The country’s grape exporters who had suffered losses after the rejection of grape consignments by the European countries in 2009-10 citing the presence of pesticide residues are likely to get some relief. A three-member committee consisting of members of APEDA has been appointed by the Centre to look into the issue and scrutinise the losses suffered by the grape exporters, key industry persons said.
The industry is reported to have suffered losses to the tune of R150 crore during this period because of the rejection of consignments. Top industry representatives including Kailash Bhosale, chairman of the science committee of Maharashtra Rajya Draksha Bagayatdar Sangh, an association of grape producers; Jagannath Khapre, president of All India Grape Exporters Association; and grape exporters from Latur region recently met Union minister for road transport and highways Nitin Gadkari and commerce minister Nirmala Sitharaman seeking compensation for grape growers.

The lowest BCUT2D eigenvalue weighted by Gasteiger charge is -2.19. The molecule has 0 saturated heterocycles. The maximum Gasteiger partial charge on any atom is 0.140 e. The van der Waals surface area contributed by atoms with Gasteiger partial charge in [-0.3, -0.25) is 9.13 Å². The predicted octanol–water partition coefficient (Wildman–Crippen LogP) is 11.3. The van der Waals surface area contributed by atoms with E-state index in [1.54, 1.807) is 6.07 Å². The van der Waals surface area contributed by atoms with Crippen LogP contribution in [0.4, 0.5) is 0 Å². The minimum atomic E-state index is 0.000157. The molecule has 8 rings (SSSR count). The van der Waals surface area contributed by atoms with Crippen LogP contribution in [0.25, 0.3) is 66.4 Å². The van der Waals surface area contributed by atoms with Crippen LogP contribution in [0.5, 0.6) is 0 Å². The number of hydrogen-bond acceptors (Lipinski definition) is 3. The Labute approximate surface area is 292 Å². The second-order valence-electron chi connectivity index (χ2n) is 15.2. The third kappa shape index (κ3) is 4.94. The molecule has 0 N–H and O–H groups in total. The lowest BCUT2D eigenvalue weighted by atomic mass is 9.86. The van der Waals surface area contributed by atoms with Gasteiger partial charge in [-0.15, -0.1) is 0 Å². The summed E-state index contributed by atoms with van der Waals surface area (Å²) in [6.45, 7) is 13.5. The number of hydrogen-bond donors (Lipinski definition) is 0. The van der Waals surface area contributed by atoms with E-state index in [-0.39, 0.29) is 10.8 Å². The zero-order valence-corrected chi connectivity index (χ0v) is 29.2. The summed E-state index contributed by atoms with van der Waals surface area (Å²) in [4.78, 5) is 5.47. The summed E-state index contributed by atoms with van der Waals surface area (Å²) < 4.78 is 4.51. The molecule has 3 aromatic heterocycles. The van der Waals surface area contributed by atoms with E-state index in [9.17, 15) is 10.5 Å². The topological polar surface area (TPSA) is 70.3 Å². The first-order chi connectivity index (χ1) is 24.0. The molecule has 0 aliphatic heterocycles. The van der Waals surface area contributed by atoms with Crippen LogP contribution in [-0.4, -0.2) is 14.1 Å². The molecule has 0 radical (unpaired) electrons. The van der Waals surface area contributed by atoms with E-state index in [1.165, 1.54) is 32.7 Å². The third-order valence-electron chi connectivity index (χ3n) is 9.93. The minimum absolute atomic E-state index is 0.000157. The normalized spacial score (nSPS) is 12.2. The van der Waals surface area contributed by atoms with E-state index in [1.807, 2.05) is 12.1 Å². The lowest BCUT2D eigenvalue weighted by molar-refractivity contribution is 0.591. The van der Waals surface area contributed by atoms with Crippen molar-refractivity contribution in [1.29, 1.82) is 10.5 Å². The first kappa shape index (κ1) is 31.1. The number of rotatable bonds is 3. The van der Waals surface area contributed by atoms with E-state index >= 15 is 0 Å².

The delegation was of the view that the losses had happened because of the negligence of the government as it did not inform farmers about the presence of residues. According to Khapre, one of the exporters had approached the Aurangabad High Court bench, which ruled that the grape growers had suffered losses for no fault of theirs and therefore the government agencies should look into the issue.
“When the issue was brought before Gadkari, he said that while the government agencies were free to approach the Supreme Court over the issue, if the ruling was in favour of grape growers, they would have to comply with it,” Khapre said. “Therefore, a decision was taken to appoint a committee. The committee, which has members of APEDA and agriculture sector representatives, is expected to prepare a report within 9 months and also recommend the compensation.”
In 2010, grape exports had faced a setback, with EU reluctant to accept Indian table grape consignments as chlormequat chloride was detected in excess of the prescribed maximum residue level .